The fundamental characteristics of a cymbal’s sound and performance (including pitch, power, tone, definition, sustain and durability) are primarily determined by its size and weight. In fact, until terms like Ride, Crash, Hi-Hat and Splash were introduced in the 1940’s and 50’s, “size” and “weight” were pretty much the only descriptions applied to cymbals. This glossary includes definitions of commonly used cymbal terms and factors that can influence or modify a cymbal’s performance characteristics.
Bell – The raised area in the center; also called the cup or dome. Cymbals with larger bells have a more controlled frequency range and shorter sustain.
Profile – The cymbal’s curvature and height. A cymbal (such as a crash) with a higher profile will be “wetter” and higher in pitch while one with a lower profile (such as a ride) will be “drier” and lower in pitch.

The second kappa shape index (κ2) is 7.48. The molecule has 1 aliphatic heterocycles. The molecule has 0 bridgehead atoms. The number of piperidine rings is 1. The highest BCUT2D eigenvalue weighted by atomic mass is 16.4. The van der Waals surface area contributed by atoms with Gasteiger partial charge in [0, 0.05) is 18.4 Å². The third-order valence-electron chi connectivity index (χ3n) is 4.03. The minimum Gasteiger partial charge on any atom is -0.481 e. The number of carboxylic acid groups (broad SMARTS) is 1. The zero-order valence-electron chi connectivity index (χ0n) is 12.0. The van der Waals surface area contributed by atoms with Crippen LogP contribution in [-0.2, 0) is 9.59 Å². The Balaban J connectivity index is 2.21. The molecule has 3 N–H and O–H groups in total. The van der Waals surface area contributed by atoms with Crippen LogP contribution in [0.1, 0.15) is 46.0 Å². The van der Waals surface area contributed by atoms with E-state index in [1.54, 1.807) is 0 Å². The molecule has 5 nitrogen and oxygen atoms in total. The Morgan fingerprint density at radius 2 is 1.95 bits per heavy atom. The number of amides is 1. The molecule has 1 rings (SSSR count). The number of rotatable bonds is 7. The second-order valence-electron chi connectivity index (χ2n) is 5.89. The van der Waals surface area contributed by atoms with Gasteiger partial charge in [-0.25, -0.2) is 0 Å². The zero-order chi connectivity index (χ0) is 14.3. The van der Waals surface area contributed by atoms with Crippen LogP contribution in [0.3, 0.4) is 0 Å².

Diameter (Size) – Larger cymbals are generally louder, lower in pitch and sustain longer than smaller ones.
Taper – Taper is the change in thickness from the edge to the bell. Cymbals with a gradual taper are faster and more explosive than those with a uniform thickness.
B20 – B20 Bronze (80% copper with 20% tin) is the formula that is preferred by most cymbal makers and professional drummers. Other formulations, from B24 (used for gongs) to B12, B10 and B8 (used for cymbals), also exist.
Finish Types – Regular hammering patterns produce a more focused sound. Irregular hammering produces a darker sound. Deep hammering creates a drier sound. Lathing creates tonal grooves for a fuller sound. A Natural finish produces a darker, drier tone. A Brilliant finish increases the brightness and wash.
Weight – Thicker, heavier cymbals are higher in pitch with more articulation, projection and durability than thin ones. Thinner, lighter cymbals have a more shimmery quality and speak more quickly.
Cast vs. Sheet – Cast cymbals are each made from a single, individual bronze casting. The process where multiple cymbals are cut from large sheets of metal is called Sheet.